Bryant Gumbel's Olympic Games, featuring TV studio host Bryant Gumbel himself, are just around the corner. Sixteen days of coverage on NBC, four and a half hours a day, for 180 million viewers. That adds up to almost 13 billion viewer hours of Bryant Gumbel, minus commercial breaks and the obligatory coverage of running and jumping.
You'll see Carl and Flo-Jo on the big oval, David Robinson and the hoopsters, graceful Greg Louganis, all your favorites. But tying it all together, bringing coherence to a 30-ring circus, lending decorum and style to a crazy quilt sports fortnight, will be the eye of the hurricane, the cool tip of the iceberg, the agile pivot man, the skipper at the helm, the straw that stirs the Seoul drink, wardrobe coach to Pat Riley . . . Heeeere's Bryant.
Note the monogrammed dress shirt, the cuff links glinting in the studio lights, the mirror-sheen shoes, the beautifully cut suit, the painstakingly coordinated socks-tie-pocket square. No frumpy network sports team blazer for Gumbel, who is taking enough new suits to Seoul that you'll never see the same one twice.
But Gumbel is more than just a pleasant face atop a million-dollar wardrobe. He has become famous in America for three basic reasons:
1. He is a hip, quick-witted, silver-tongued, hard-working young (he turns 41 during the Games) man who possesses the rare talent, in television and real life, of being able to talk and think at the same time.
2. He is blunt, outspoken and self-confident. Some say arrogant. No pussyfooting or mealy-mouthed fence-sitting for Bryant.
3. He is involved in TV's hottest and silliest ongoing feud, with David Letterman. This has resulted in the most serious charge that Gumbel's critics level against Bryant: He can't take a joke.
How does a kid from Chicago who never intended to become a TV star wind up with the most prestigious part-time job in television, hosting the Olympics? Easy. Just be in the right place (NBC) at the right time (the Bryant Gumbel Era).
Career-wise, Gumbel got on the elevator at the top floor, pushed the "UP" button and shot through the roof.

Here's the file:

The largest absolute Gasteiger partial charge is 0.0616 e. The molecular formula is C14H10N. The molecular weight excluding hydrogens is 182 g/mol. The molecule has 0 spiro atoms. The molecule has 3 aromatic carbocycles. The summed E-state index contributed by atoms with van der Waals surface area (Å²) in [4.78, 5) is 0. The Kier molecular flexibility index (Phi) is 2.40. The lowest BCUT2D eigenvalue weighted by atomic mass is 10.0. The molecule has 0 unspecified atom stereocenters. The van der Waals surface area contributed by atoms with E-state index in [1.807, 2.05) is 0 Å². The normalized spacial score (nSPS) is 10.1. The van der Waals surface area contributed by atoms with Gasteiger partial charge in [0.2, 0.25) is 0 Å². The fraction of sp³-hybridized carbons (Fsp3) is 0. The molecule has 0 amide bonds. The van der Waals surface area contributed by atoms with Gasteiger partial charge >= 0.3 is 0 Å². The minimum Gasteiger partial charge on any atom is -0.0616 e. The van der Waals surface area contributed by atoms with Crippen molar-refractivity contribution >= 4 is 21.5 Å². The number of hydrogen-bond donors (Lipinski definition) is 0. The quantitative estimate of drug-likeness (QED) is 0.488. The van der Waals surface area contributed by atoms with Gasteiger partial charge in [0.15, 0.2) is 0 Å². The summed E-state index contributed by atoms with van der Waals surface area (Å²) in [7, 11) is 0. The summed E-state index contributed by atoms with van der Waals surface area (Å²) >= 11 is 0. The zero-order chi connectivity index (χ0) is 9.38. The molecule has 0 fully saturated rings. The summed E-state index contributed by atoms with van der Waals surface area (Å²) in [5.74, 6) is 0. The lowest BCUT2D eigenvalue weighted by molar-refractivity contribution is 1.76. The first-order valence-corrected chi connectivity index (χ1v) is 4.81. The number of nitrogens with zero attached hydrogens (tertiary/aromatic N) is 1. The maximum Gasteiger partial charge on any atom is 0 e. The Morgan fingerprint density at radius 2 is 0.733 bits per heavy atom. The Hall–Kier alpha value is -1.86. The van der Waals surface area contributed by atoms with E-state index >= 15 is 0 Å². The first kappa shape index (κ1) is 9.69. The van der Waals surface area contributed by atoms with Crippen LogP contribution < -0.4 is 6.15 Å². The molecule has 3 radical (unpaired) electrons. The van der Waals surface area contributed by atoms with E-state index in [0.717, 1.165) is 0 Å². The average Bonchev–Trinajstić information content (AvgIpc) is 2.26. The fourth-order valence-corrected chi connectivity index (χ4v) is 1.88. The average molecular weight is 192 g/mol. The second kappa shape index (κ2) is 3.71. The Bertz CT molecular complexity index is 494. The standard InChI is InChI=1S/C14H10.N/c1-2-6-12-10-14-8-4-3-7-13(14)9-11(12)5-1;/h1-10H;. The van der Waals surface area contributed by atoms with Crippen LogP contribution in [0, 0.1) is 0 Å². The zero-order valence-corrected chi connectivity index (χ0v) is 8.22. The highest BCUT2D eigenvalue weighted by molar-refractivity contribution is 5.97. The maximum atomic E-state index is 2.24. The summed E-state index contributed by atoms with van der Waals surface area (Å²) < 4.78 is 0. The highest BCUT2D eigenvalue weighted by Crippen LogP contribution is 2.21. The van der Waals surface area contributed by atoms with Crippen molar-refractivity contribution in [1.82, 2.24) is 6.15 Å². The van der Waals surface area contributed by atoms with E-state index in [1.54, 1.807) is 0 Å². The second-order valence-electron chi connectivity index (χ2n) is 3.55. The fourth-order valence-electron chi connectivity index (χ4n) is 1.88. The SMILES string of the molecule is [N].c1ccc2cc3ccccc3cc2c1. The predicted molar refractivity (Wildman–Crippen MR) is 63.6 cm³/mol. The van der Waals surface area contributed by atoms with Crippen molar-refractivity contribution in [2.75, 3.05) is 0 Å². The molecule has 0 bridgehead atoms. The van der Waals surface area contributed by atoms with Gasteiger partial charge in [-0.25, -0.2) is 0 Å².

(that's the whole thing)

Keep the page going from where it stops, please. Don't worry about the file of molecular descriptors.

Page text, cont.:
A couple years out of Bates College in Maine, after selling cardboard cartons and then doing some magazine sportswriting, he was asked to audition for a job at KNBC in Los Angeles. He was hired immediately, not as a gaffer or go-fer but as a weekend sports anchor. Within four years he was the station's sports director, and soon was promoted to network status, rising quickly to NBC's national sports anchor desk.
In '81 NBC asked him to move over to the "Today" show, the early-morning feature-and-interview program. The transition from sports to general news was no big deal, Gumbel says, because "I was never the plaid-jacket, arm-around-the-shoulder, what-pitch-did-you-hit type of sportscaster."
After some initial rough times with the "Today" ratings and critics, Gumbel and co-host Jane Pauley got the show rolling like a freight train.
When NBC bought the Olympics, Gumbel was the easy choice as prime-time host. Despite his self-admitted tendency to truculence, Gumbel's TV personality is basically likeable. He looks good, he's cool under fire, his pants creases and his wits are sharp, and he knows sports.
He had vowed never to return to sportscasting, but hey, this is the Olympics.
"How could I pass up the chance to host the most expensive, lengthy, most elaborate production in the history of TV?" Gumbel asks.
Does Bryant Gumbel think he can handle the job? Does Edwin Moses think he can skim the sticks?
Which brings us to the subject of confidence, or arrogance. The "A" word always seems to pop up in interviews and discussions with Gumbel.
"Arrogance has always meant to me that you had to lord it over somebody, put your thumb print on somebody," Gumbel said. "I defy you to find someone I worked with who would say something terrible about me."
That's not counting the big boys in corporate, with whom Gumbel has had the occasional artistic and financial disagreement.
"I'm nasty up and nice down," he says.
Gumbel feels there is a racial component to the charges of arrogance.
"If Ted Koppel, Barbara Walters and Bryant Gumbel all interviewed George Schultz," Gumbel says, "Ted Koppel would be viewed as aggressive, Barbara Walters would be viewed as bitchy and Bryant Gumbel would be viewed as arrogant.
"If you're going to be successful in network TV, you've got to be a take-charge individual, forthright, assertive. In the minds of some Americans it's still a shock to see a black guy demonstrating those qualities. As a result, I'm perceived as more arrogant than Ted Koppel. . . . Can you name me a black guy who has succeeded in TV who hasn't been characterized as arrogant?"